From Bogdan Vladu comes Sprite Helper, a Mac OS X app that creates sprite sheets from the various png's. I guess that most developers know by now that there is a trade off on mobile devices, though the memory is increasing and the mobile devices are as powerful or more as the computers were in the 90's, memory allocation is still an issue. There is no infinite party, if the threshold is reached, the app can be killed by the underlying OS. So, to ensure that the graphics memory/texture memory is better used, a larger texture or image is better than smaller ones for animation or otherwise. So for games that require lots of images, the way to go would be to bundle all of the images and create a larger sprite out of it.
Sprite Helper does exactly that. It allows for adding images and creating a larger texture. It has some nice features, where it can identify the images and auto allocate the images on the texture. The images have to be powers of 2, and the largest that iOS can support is 2048x2048. If the images cannot fit on a smaller size, the image size is increased and the images automatically arranged.
The interface is a single screen that provides a list of all images added to the SpriteHelper and the filenames are used as the spritename (useful for identification) in fact selecting a spritename would highlight the image on the screen or selecting the image on screen would highlight the spritename. The spritename can be edited by simply double clicking on the name. Shapes can be created or edited to add to an image and the best part of it all, the resulting image can be saved with code for several physics engines like Cocos2D with Box2D or Chipmunk Physics, CoronaSDK, AndEngine and pyBox2D. Another feature called find bounding boxes can be used to add images in an image that has a composite image instead of individual images.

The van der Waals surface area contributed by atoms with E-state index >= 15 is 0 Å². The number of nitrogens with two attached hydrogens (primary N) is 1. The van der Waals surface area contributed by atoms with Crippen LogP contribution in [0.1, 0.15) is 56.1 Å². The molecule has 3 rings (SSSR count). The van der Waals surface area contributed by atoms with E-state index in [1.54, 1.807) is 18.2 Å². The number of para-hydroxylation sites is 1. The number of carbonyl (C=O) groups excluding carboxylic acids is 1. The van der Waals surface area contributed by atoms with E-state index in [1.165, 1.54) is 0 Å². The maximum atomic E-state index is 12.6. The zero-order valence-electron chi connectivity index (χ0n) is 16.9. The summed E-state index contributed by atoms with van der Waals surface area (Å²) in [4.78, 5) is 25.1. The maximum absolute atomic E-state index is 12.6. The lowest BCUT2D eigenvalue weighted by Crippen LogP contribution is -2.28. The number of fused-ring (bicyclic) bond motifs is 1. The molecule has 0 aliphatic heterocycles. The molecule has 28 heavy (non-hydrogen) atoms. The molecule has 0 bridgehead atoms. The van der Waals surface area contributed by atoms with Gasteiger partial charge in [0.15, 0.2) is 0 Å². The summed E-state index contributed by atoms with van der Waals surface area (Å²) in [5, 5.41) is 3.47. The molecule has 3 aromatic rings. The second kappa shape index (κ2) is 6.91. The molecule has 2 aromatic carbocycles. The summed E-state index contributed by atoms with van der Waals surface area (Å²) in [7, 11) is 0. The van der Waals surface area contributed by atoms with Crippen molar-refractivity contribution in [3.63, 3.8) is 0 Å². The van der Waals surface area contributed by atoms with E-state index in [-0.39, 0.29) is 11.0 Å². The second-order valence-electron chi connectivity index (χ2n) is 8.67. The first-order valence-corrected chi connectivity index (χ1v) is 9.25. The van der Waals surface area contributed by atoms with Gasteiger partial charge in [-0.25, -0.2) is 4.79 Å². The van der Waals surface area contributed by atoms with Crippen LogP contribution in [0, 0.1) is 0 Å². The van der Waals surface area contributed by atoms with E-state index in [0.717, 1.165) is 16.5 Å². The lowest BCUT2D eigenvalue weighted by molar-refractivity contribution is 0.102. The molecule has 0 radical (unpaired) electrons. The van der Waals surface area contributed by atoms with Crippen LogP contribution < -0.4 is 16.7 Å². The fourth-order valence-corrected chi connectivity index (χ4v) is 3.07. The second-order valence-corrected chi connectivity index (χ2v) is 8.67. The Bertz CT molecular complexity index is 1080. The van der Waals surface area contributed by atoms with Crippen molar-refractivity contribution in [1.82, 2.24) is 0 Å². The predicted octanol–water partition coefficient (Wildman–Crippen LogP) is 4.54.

Since CoronaSDK has been a more frequently used engine in comparison to the others mentioned, Using the generated code and working with SpriteHelper is very easy, the resulting generated code has comments that indicate what portions of text should be used and for what purpose. This makes creating physics enabled objects much simpler.
SpriteHelper is available on the Mac Appstore for $4.99 and there is also a free version that has a limit of only 5 sprites per scene and no support for polygon shapes (used for physics engines) but good to test if SpriteHelper is the tool for ones needs. However for a tool that does so much, $4.99 is hardly worth thinking about given the savings in time and effort it provides.
UPDATE: A New version has been released by the developer, this edition has some really cool features and should be available on the MacApp Store in about a week. here's a preview of what it looks like with graphics from one of OZApps's upcoming games. The new version has a much cleaner separated UI and a special focus on Physics as many games these days use a lot of Physics. Code generation has been made much easier, there is no more copy paste involved as required earlier.
A cool new feature that is revolutionary and wicked is creation of Holes. The other cool thing is the creation of polygonal shapes with more than 8 points, this gives a better definition to the shapes. Plus defining the physics properties of the image immediately makes it a physics object in the game.
The Icon of the app is also updated and I think this one looks much better.
Software : SpriteHelper
Version : 1.4.2
Publisher : Vladu Bogdan
Website : http://spritehelper.wordpress.com/
Twitter : @vladubogdan
Platform : Mac OS X (10.6.x or higher)
Demo : None, Free version is available
Price : $4.99
Mac App Store : http://itunes.apple.com/us/app/spritehelper/id416068717?mt=12
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